Dev Log 3: What are “Communal Action” RPGs?

I described Stars Fall Up as a “Communal Action” roleplaying game in the launch post. It’s a term I came up with myself, so I figured I should elaborate a bit more. In a roleplaying game that uses the Communal Action model, all players share equal power in creating the world they’re playing in, and determining the consequences of the actions their characters take. Many would recognize similarities to improv theater or collaborative writing.

The majority of roleplaying games on the market require a Game Master to run them. The Game Master (or Dungeon Master, Storyteller, etc.) is the “author” of the narrative that the players are immersing themselves in. In many ways, they (the GM) are the omnipotent, godly force that controls all aspects of the world, save for the players’ actions and their freak luck, determined by the rolling of dice (but even GMs can fudge their own die rolls). There’s a power imbalance, to say the least, between the singular GM and the players. Despite this uneven dynamic, you’ll usually get the “that’s how it’s always been done” from many players who stick to a single game system, or newbies who enter the hobby through one of the big-brand RPGs. You have to get a bit more indie to find the games that play around with or abolish the role of the GM.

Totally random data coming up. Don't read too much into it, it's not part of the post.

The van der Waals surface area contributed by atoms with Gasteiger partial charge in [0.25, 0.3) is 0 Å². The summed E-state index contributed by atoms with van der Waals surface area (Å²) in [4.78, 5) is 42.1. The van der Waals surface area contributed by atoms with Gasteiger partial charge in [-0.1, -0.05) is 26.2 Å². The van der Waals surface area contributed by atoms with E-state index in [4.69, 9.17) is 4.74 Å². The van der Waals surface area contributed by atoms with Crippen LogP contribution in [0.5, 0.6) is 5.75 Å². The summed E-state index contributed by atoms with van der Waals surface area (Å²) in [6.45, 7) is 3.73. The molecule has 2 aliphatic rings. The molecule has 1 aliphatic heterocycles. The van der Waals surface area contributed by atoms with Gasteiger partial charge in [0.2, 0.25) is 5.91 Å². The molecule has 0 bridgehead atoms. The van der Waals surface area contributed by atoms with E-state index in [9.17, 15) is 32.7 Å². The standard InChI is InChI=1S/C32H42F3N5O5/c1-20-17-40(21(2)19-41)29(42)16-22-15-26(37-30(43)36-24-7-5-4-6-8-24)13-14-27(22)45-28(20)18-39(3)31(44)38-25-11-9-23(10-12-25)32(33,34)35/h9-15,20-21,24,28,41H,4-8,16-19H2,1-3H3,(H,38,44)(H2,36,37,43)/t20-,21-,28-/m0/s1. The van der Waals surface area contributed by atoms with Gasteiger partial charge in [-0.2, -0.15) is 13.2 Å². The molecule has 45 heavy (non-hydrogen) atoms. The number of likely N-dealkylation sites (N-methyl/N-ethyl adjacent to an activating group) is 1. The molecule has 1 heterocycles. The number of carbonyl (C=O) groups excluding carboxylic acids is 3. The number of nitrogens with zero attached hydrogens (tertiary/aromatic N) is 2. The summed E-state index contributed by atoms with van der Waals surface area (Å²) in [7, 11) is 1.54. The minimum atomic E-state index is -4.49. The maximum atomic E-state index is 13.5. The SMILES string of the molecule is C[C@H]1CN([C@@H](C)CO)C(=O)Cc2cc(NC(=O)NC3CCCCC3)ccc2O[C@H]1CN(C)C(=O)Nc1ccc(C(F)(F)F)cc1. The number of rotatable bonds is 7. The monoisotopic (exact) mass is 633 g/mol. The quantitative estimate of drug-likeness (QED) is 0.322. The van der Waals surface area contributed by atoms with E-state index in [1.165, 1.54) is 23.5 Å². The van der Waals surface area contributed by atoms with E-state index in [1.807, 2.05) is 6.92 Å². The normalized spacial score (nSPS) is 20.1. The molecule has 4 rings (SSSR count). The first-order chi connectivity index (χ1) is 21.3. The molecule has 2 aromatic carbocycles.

Ever since playing Universalis, I’ve been interested in the concept of “GM-less” games. The players of Universalis create all the aspects of their game from scratch- genre, setting, characters, plot points, everything, with a system that makes you feel like being in the writer’s room of a TV show. If you’re into that kind of experience, it can be great, but personally I felt it was a bit too overbearing for people who just wanted to dive into the meat of the game without having to consult each other over every little detail.

What I really wanted to take away from Universalis was how each player got an equal opportunity in the creative process of a game. This was a priority when I started designing games meant to be accessible for newbies—those who maybe had only played once before, or those who don’t even have a concept of what a “roleplaying game” is. This style of communal decision-making takes the burden off of one person who would have to learn the rules much more thoroughly than everyone else and have to assume the responsibility of creating and maintaining an engaging experience for the other players. When it’s a seasoned GM and a bunch of newbies, the GM’s natural role as “teacher” and the players as “students” work in their favor—but when the group lacks a person with experience, it’s hard to get the ball rolling.

Could you imagine playing a board game like Monopoly if it had a 300-page rulebook that the banker was expected to be reasonably familiar with? RPGs already have enough problems about them that scare new players away. Not only do I want to make a game that eliminates one of these variables, but also to create a precedent that other designers can look to with their own work; and depending on how well I’ve done, they can see it as an inspiration or a cautionary tale.

(header image credit: Burning Wheel RPG)

— Nagi